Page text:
Since the start of the pandemic, the Hearing Voices Network USA (HVN-USA) has expanded its Zoom-based peer support for those who hear voices and experience visions. While the Omicron surge did not fully shut down in-person meetings, most groups have moved online, according to HVN-USA board member Caroline Mazel-Carlton.

HVN-USA has more than 100 registered support groups throughout the country, but none of them meet in Vermont (though two – in Keene, NH, and Greenfield, MA – border the state’s southwestern corner). Zoom has offered a solution not only for longtime members during quarantine but for those who may not have a support group in their geographical vicinity. There’s even an online group for voice hearers’ family members.

Mazel-Carlton, a voice hearer who lives in Holyoke, MA, started HVN-USA’s first online group in 2017 with the help of another board member.

“I was involved in this project where I was traveling to different parts of the country to help set up HVN groups, but that was moving quite slow,” she recounted. “So for me, it was just about accessibility. I wanted every voice hearer or visionary in America to be able to access a group, and it felt like the only way that would be possible would be to put one online.”

At the time, some doubted the format. “There were certainly people who felt uncomfortable with the idea. Like,‘Oh, a lot of voice hearers don’t like technology. I don’t know if this is going to work,’” Mazel-Carlton recalled.

But she had personally kept up one-on-one electronic correspondences with several voice hearers who didn’t live near in-person groups, and when she invited them to the initially fortnightly Zooms, the popularity of the meetings prompted a weekly schedule before long.

Soon, Mazel-Carlton began to help facilitators in other time zones set up additional groups to accommodate a variety of voice hearers’ schedules. And when the pandemic hit, with her assistance, “dozens and dozens” of in-person groups switched to Zoom.

The online groups largely mimic the format of their real-world counterparts, with most organized by trained facilitators bearing “personal experience of non-consensus-reality states of some kind.” Conversational in nature, meetings typically last 90 minutes.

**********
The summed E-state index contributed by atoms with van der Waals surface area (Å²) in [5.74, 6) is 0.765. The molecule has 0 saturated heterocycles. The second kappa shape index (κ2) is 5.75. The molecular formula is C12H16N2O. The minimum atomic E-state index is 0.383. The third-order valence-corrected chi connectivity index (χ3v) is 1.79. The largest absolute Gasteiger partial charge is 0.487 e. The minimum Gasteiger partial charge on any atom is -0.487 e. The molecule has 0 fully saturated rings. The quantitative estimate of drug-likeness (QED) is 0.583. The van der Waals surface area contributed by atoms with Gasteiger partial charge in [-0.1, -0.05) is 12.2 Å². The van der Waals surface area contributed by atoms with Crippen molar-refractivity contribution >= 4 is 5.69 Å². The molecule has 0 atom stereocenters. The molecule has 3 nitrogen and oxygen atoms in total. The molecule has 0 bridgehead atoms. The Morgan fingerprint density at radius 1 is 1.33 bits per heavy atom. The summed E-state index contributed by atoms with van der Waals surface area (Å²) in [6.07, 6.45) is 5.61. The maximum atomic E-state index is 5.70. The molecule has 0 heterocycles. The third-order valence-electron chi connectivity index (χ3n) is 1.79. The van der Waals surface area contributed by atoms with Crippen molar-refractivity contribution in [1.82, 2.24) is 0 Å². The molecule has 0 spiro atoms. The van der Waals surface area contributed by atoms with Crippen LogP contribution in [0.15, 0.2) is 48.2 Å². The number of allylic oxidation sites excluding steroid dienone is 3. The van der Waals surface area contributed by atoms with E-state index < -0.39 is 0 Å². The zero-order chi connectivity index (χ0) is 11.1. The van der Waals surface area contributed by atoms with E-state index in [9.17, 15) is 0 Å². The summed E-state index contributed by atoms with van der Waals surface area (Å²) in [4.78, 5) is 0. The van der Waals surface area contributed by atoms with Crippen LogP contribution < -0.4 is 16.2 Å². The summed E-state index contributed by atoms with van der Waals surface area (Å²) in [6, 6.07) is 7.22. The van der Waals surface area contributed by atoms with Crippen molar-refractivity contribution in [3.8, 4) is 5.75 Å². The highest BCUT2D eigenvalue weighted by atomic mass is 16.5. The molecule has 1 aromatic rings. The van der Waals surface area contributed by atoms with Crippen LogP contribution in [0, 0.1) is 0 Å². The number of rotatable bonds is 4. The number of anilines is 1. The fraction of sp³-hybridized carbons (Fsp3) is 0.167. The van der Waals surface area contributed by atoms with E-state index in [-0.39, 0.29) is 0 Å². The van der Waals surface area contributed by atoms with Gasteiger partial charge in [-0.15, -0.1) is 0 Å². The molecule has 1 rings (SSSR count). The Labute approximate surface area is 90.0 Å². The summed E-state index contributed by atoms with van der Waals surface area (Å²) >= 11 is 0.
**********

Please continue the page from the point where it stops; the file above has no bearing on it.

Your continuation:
“What other groups might call ‘cross-talk,’ we call connection,” Mazel-Carlton said. “So we allow people to respond respectfully to each other, ask each other questions, and sort of have this feel like a group of friends hanging out, and I feel like we’ve kept to that as much as we can over Zoom, though it’s tricky because people have to mute and unmute.”

Online peer support may not be for everyone, but Mazel-Carlton has witnessed its benefits. “This is just me personally, just one voice hearer’s opinion: I prefer the community of being together in person,” she acknowledged. “But a lot of people I talk to, they’re like, ‘I’d be dead if it weren’t for these online groups. They saved my life. They’re the best part of my week.’ Some people really, really love them.”

According to the HVN-USA charter, all groups within the network promote three central freedoms: the freedom “to interpret experiences in any way, not just an illness framework”; “to challenge social norms, including gender norms or other ideas about how we are ‘supposed to be’ in the world”; and “to talk about anything, not just voices and visions.”

HVN-USA’s website – – contains a list of active groups, with contact information. “You can also send an email to [email protected] and we will support in finding you a group or groups that meet within your schedule,” Mazel-Carlton advised. “Ideally, we try to connect people with folks that are in their region. It doesn’t always work.”

Newcomers must request to join. “Most of our groups, including the ones that I facilitate, we do not publicly publish the access link. Unfortunately, voice hearing is still a really marginalized experience, so we want to ensure confidentiality,” Mazel-Carlton explained.

For some voice hearers, community may be more important than ever amid the stressors and disruptions of COVID-19.

“If someone has started hearing voices in the pandemic or your voices have changed or been different during the pandemic, you’re not alone,” Mazel-Carlton noted. “This is common. A lot of us have had that experience, so definitely don’t be afraid to reach out and share that experience with others who have it.”

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